2) Forward the remote JDWP port/process ID to a local port:
adb forward tcp:7777 jdwp:31739
3) Connect to the running application:
jdb -sourcepath src/java/ -attach localhost:7777
Assuming that you're already in the LOAndroid3 directory in your shell.
* Debugging the missing services
Android library only include essential services that are compiled for LibreOffice in order to reduce the size of the apk. When developing, some services might become useful and we should add those services to the combined library.
In order to identify missing services, we need to be able to receive SAL_INFO from cppuhelper/source/shlib.cxx in logcat and therefore identify what services are missing. To do so, you may want add the following when configuring the build.
[TODO: This is nonsense. --enable-symbols enables the -g option, not SAL_INFO. Perhaps this was a misunderstanding of meaning of --enable-selective-debuginfo, the old name for the option.]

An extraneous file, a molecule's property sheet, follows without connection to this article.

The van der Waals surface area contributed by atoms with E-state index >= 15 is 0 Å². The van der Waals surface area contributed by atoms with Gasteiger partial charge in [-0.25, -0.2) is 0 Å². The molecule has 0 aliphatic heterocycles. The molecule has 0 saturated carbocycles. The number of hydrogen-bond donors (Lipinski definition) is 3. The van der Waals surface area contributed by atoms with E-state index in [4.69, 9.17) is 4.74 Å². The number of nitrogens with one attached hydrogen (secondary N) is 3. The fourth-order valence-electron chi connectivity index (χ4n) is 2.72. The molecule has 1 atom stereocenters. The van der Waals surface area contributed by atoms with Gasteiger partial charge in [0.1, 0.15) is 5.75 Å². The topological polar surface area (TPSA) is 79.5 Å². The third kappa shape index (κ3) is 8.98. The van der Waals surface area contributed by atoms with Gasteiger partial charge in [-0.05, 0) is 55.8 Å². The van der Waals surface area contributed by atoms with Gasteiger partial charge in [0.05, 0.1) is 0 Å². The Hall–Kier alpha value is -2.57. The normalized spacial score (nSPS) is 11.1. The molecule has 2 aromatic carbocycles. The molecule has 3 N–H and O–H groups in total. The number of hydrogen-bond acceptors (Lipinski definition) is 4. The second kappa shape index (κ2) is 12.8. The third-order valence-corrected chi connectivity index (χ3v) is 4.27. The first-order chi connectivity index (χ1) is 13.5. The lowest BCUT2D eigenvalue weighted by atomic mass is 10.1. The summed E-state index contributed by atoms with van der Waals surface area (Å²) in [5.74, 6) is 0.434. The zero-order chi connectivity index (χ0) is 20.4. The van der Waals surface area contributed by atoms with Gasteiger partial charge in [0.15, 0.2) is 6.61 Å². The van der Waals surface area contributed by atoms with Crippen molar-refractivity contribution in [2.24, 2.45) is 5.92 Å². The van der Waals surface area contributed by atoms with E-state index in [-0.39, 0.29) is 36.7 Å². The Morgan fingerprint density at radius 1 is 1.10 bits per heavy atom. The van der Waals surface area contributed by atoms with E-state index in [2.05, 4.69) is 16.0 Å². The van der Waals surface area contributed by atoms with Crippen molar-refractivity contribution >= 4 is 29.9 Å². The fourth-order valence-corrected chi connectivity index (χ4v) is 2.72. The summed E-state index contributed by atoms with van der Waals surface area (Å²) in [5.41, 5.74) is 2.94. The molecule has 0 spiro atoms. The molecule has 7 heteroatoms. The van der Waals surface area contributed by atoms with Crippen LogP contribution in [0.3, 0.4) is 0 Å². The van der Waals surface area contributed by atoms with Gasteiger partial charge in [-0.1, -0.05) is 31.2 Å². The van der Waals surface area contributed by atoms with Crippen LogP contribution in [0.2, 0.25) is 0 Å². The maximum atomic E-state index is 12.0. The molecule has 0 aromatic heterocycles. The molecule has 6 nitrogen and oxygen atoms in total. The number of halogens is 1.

Which services are combined in the android lib is determined by
* Common Errors / Gotchas
lo_dlneeds: Could not read ELF header of /data/data/org.libreoffice...libfoo.so This (most likely) means that the install quietly failed, and that the file is truncated; check it out with adb shell ls -l /data/data/...
* Startup details
All Android apps are basically Java programs. They run "in" a Dalvik (or on Android 5 or newer - ART) virtual machine. Yes, you can also have apps where all *your* code is native code, written in a compiled language like C or C++. But also such apps are actually started by system-provided Java bootstrapping code (NativeActivity) running in a Dalvik VM.
Such a native app (or actually, "activity") is not built as a executable program, but as a shared object. The Java NativeActivity bootstrapper loads that shared object with dlopen.
Anyway, our current "experimental" apps are not based on NativeActivity. They have normal Java code for the activity, and just call out to a single, app-specific native library (called liblo-native-code.so) to do all the heavy lifting.